As we’ve already discussed, queries over large datasets cost time, compute resources, money, or a combination. One way to mitigate this is to reduce query complexity; another is to reduce frequency.
It’s common to find that a large percentage of your queries are repeated quite frequently. They’re derived from business questions you need to ask regularly. Questions like:
Which products are selling best right now? How is our ad campaign performing? Have we seen anomalies in recent user behavior?
You may need fresh answers daily, or within minutes or seconds. This is where querying gets really expensive.
Enter the materialized view.
A materialized view is a smaller data object that contains the subset of data resulting from a specific query. Whereas a query happens after data is loaded, a materialized view is a precomputation. The heavy lifting of the computation is done once, and changes to the data are incorporated as they occur, making subsequent updates to the view much cheaper and more efficient than querying the entire database from scratch.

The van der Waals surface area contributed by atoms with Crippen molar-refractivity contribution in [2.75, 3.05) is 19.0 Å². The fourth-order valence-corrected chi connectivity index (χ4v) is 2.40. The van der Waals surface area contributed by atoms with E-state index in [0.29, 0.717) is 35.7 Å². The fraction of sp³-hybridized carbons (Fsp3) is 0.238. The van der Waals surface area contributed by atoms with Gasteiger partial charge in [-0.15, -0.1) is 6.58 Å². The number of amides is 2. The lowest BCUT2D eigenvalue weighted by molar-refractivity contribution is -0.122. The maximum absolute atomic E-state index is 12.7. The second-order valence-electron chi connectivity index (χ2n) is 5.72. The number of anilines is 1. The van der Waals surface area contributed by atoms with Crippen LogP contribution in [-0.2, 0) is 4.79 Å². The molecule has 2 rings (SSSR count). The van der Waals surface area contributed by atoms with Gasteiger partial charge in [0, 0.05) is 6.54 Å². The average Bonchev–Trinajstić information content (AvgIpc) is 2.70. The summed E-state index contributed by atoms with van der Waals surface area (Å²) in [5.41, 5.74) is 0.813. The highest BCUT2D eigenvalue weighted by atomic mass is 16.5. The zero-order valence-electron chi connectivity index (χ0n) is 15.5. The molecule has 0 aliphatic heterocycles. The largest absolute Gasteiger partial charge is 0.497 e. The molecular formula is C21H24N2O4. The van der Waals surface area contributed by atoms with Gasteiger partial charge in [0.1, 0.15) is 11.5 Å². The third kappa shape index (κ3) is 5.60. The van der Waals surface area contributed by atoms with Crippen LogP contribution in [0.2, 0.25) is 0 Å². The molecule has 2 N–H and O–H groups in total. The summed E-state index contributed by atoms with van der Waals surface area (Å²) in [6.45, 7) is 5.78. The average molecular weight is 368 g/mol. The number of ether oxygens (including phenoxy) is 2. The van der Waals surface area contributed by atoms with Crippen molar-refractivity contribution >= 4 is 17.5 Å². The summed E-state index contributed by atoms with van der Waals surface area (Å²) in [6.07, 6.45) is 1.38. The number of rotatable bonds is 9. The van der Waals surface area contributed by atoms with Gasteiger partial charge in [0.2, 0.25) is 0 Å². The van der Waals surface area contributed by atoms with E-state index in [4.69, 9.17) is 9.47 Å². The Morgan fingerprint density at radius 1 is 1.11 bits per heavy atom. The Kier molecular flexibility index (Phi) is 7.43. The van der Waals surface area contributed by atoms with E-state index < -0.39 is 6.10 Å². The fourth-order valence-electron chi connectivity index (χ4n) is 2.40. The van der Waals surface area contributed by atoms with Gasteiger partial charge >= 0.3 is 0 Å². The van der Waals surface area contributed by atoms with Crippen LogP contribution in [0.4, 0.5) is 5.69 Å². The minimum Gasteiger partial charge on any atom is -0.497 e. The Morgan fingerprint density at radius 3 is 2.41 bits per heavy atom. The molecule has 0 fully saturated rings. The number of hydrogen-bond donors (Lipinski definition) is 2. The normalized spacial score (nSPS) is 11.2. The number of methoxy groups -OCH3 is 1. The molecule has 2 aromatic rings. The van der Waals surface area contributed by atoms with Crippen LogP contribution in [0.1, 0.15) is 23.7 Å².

You can create a materialized view directly within the database or data warehouse of your choice. Alternatively, you can use the tool that loads your data, such as Flow, to create the view. This is especially helpful if you want to have the same materialized view in multiple destinations, without managing the manual configuration steps for each warehouse or database.
Flow materializations pull from the cloud-based data pipeline that provides the single source of truth for all your systems. This means that for a given data collection, you can set up two materializations. One uses a query to create a materialized view in your data warehouse; the other perpetuates the full dataset into the warehouse. Both materializations react to new data events within milliseconds, so the materialized view stays in sync with the larger dataset on which it is based.